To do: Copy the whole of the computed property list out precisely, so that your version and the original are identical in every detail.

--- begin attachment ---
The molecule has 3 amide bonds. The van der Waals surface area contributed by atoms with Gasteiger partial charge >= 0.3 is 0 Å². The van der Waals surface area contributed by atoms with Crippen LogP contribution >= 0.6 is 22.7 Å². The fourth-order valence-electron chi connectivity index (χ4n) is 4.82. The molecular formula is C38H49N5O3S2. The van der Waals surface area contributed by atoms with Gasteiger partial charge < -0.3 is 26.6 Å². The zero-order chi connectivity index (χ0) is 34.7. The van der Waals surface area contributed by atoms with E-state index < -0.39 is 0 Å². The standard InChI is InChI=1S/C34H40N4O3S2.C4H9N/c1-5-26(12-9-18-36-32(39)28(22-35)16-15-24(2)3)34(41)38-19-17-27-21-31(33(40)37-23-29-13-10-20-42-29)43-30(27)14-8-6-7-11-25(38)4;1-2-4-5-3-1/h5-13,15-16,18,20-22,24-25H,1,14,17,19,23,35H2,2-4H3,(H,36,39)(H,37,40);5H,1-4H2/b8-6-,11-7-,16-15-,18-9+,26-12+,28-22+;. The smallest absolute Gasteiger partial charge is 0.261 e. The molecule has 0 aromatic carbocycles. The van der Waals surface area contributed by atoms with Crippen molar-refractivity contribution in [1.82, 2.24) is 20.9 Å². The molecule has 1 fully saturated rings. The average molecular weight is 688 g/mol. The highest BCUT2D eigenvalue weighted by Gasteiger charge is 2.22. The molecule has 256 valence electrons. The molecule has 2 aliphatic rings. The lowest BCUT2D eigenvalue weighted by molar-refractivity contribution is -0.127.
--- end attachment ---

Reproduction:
The molecule has 3 amide bonds. The van der Waals surface area contributed by atoms with Gasteiger partial charge >= 0.3 is 0 Å². The van der Waals surface area contributed by atoms with Crippen LogP contribution >= 0.6 is 22.7 Å². The fourth-order valence-electron chi connectivity index (χ4n) is 4.82. The molecular formula is C38H49N5O3S2. The van der Waals surface area contributed by atoms with Gasteiger partial charge < -0.3 is 26.6 Å². The zero-order chi connectivity index (χ0) is 34.7. The van der Waals surface area contributed by atoms with E-state index < -0.39 is 0 Å². The standard InChI is InChI=1S/C34H40N4O3S2.C4H9N/c1-5-26(12-9-18-36-32(39)28(22-35)16-15-24(2)3)34(41)38-19-17-27-21-31(33(40)37-23-29-13-10-20-42-29)43-30(27)14-8-6-7-11-25(38)4;1-2-4-5-3-1/h5-13,15-16,18,20-22,24-25H,1,14,17,19,23,35H2,2-4H3,(H,36,39)(H,37,40);5H,1-4H2/b8-6-,11-7-,16-15-,18-9+,26-12+,28-22+;. The smallest absolute Gasteiger partial charge is 0.261 e. The molecule has 0 aromatic carbocycles. The van der Waals surface area contributed by atoms with Crippen molar-refractivity contribution in [1.82, 2.24) is 20.9 Å². The molecule has 1 fully saturated rings. The average molecular weight is 688 g/mol. The highest BCUT2D eigenvalue weighted by Gasteiger charge is 2.22. The molecule has 256 valence electrons. The molecule has 2 aliphatic rings. The lowest BCUT2D eigenvalue weighted by molar-refractivity contribution is -0.127.